- Al Merkadh with 1,262 transactions
During the first eight months of 2019, the most popular areas were:
- Downtown Dubai with 2,034 transactions
- Dubai Hills with 1,771 transactions
- Jumeirah Village Circle with 1,323 transactions
- Business Bay with 1,275 transactions
- Dubai Creek Harbour with 1,214 transactions
The latest news for the office sector are not promising either as the vacancy rates increased by 10% in the second and third quarter of 2018.
Below I’ve included additional information from reports covering Q2-Q3 2018, written by JLL:
- In Q2 2018, there was a 5.5% decline in sales price for apartments and a 6.8% decline for villas, compared to 2017
- In Q2 2018, there was a 7.9% decline in rents for apartments and an 11.2% decline for villas
- In Q3 2018, there was a 7% decline in sales prices for apartments and an 8% decline for villas
- In Q3 2018, there was a 10% decline in rents for apartments and a 9% decline for villas
In 2019, we also saw major price drops as follows:
- Apartment prices fell by 16.5% when comparing Q3 2018 with Q3 2019
- Villa/townhouse prices declined by 15% in the third quarter of 2019
At the same time, rents have declined by double digits.
How will Dubai’s property market perform in 2020?
The Dubai property market will continue its downward trajectory and prices will most likely fall until 2021 or 2022. The economy is still weak and we see remaining issues with an over-supply of property.
In 2018, S&P Global Ratings informed that real estate prices will decrease by additionally 10% to 15% by 2020.
This is in line with statements from local analysts who say that we will see a reduction of 10% in 2019 and a reduction of 5% in 2020.
Slow Economic Growth
Dubai ‘s economy remains weak and it grew by as little as 1.94% in 2018. The growth will increase to around 3.8% in 2020 and later decrease to around 2.8% in 2021, according to the government.
Having said that, Dubai’s economy is extremely vulnerable to external factors and the global economy as a whole, including the ongoing trade war between the US and China.
According to a poll made by Reuters, the real estate market will continue to decline until 2022. Property is still considered fairly expensive, a reason why we see a correction in the market.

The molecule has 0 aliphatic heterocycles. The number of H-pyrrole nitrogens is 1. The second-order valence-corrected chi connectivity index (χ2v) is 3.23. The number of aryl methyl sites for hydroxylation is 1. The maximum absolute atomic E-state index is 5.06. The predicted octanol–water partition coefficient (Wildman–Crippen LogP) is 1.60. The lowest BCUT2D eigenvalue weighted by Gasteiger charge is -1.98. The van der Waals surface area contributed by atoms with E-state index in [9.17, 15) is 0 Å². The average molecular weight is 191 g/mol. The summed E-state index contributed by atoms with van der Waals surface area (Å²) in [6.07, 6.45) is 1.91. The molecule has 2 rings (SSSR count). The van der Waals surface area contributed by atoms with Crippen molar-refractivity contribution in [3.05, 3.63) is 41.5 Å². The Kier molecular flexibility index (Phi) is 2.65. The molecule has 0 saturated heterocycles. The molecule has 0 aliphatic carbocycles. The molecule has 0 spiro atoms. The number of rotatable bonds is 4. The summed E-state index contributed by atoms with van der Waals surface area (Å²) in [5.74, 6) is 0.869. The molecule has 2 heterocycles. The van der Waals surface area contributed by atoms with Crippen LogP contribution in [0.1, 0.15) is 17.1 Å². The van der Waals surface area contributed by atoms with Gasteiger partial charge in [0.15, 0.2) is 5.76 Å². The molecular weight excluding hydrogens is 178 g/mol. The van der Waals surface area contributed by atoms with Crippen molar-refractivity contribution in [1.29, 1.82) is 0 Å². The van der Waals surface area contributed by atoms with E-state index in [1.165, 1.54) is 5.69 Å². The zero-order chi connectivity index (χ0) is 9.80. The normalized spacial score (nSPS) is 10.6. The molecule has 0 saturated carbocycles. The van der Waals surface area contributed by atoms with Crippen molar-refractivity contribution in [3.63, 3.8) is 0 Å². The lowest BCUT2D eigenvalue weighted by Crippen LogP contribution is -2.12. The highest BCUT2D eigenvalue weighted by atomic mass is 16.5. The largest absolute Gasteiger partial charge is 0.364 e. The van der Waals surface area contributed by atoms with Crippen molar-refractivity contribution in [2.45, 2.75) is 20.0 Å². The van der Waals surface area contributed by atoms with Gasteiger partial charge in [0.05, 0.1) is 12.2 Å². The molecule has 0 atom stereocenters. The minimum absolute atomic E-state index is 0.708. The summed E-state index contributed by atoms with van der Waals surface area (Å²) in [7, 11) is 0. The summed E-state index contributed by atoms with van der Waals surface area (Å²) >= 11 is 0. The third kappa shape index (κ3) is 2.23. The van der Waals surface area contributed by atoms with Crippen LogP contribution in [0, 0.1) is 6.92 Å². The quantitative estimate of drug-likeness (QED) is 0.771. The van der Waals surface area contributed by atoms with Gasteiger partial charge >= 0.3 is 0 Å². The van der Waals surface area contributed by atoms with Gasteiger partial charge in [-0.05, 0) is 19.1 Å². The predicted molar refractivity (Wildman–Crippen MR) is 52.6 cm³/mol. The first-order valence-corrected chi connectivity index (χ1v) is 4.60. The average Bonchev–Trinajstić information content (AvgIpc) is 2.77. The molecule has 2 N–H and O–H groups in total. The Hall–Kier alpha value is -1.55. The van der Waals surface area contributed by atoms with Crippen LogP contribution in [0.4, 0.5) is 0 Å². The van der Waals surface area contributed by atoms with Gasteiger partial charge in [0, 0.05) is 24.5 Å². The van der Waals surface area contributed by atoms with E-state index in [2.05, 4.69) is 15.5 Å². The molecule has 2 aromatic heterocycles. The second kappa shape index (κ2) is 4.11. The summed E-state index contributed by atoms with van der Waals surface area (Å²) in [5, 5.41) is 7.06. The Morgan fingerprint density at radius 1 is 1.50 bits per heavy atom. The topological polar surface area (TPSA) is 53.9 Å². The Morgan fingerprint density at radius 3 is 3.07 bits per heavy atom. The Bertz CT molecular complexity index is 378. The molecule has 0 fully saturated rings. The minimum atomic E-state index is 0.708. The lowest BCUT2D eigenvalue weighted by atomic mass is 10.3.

Dubai’s Real Estate Self Transaction (REST)
Worth mentioning is that the Dubai Land Department has announced that it will create a smart digital platform called Real Estate Self Transaction (REST) by 2020.
It aims to eliminate the need for paper documentation for both renting- and sales of property and to help cut costs for investors.
Developers Shift From High-End to Affordable Projects
Since 2017, developers have been shifting from building high-end luxury developments to more affordable properties. This trend will continue through 2020.
You can find many developers that now offer so-called multi-layer payment plans. Some even allow buyers to pay 60% of the purchase price after completion.
The goal is to turn renters into buyers and to create more demand from the medium income segment of the market.
10-Year Residency Visa for Investors and Specialists
In 2019, the UAE government announced a 10-year residency visa for investors, as well as offering 100% foreign ownership of UAE-based companies.
The 10-years residency visa is also valid for specialists like engineers, doctors, and top students.
This may increase business activity and the demand for property in the coming years.
The Dubai property market will most likely continue to decline through 2020. The market still faces several challenges that continue to exert downward pressure.
Some of the main issues can be pointed to oversupply, a fading demand, a weak economy, and a strong local currency (AED). This makes Dubai property more expensive for investors who come from India, Pakistan, and the UK, for example.
On the other hand, there are a few positive signs as well, like the increase in oil prices, a rising interest among Chinese investors, recent policy changes to attract more investments and talents, and developers shifting their focus to the more affordable market segment.
Having said that, for those who want to invest in Dubai property, my recommendation is to look elsewhere as there are plenty of better options around Asia.